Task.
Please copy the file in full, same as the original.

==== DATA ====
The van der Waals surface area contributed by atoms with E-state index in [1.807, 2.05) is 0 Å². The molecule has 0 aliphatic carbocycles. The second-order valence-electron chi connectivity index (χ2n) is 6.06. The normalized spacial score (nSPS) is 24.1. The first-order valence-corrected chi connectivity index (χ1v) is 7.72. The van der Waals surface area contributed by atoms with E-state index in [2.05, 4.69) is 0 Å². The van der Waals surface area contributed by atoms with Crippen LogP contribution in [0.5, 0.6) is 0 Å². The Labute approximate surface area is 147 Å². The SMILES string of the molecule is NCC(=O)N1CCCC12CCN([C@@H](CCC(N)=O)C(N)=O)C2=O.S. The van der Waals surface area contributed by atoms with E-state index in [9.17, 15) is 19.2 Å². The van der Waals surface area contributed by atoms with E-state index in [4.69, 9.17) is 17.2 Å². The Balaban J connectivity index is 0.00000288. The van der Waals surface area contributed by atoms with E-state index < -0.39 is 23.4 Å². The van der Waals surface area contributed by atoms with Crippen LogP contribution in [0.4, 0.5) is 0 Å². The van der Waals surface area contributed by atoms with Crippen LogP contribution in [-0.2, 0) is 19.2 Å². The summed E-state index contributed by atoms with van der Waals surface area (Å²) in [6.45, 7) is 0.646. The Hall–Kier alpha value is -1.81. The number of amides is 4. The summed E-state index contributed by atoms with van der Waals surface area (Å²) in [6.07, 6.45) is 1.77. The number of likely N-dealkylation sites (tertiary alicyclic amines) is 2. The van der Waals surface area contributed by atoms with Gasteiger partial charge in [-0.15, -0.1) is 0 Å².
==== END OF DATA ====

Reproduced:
The van der Waals surface area contributed by atoms with E-state index in [1.807, 2.05) is 0 Å². The molecule has 0 aliphatic carbocycles. The second-order valence-electron chi connectivity index (χ2n) is 6.06. The normalized spacial score (nSPS) is 24.1. The first-order valence-corrected chi connectivity index (χ1v) is 7.72. The van der Waals surface area contributed by atoms with E-state index in [2.05, 4.69) is 0 Å². The van der Waals surface area contributed by atoms with Crippen LogP contribution in [0.5, 0.6) is 0 Å². The Labute approximate surface area is 147 Å². The SMILES string of the molecule is NCC(=O)N1CCCC12CCN([C@@H](CCC(N)=O)C(N)=O)C2=O.S. The van der Waals surface area contributed by atoms with E-state index in [9.17, 15) is 19.2 Å². The van der Waals surface area contributed by atoms with E-state index in [4.69, 9.17) is 17.2 Å². The Balaban J connectivity index is 0.00000288. The van der Waals surface area contributed by atoms with E-state index < -0.39 is 23.4 Å². The van der Waals surface area contributed by atoms with Crippen LogP contribution in [0.4, 0.5) is 0 Å². The van der Waals surface area contributed by atoms with Crippen LogP contribution in [-0.2, 0) is 19.2 Å². The summed E-state index contributed by atoms with van der Waals surface area (Å²) in [6.45, 7) is 0.646. The Hall–Kier alpha value is -1.81. The number of amides is 4. The summed E-state index contributed by atoms with van der Waals surface area (Å²) in [6.07, 6.45) is 1.77. The number of likely N-dealkylation sites (tertiary alicyclic amines) is 2. The van der Waals surface area contributed by atoms with Gasteiger partial charge in [-0.15, -0.1) is 0 Å².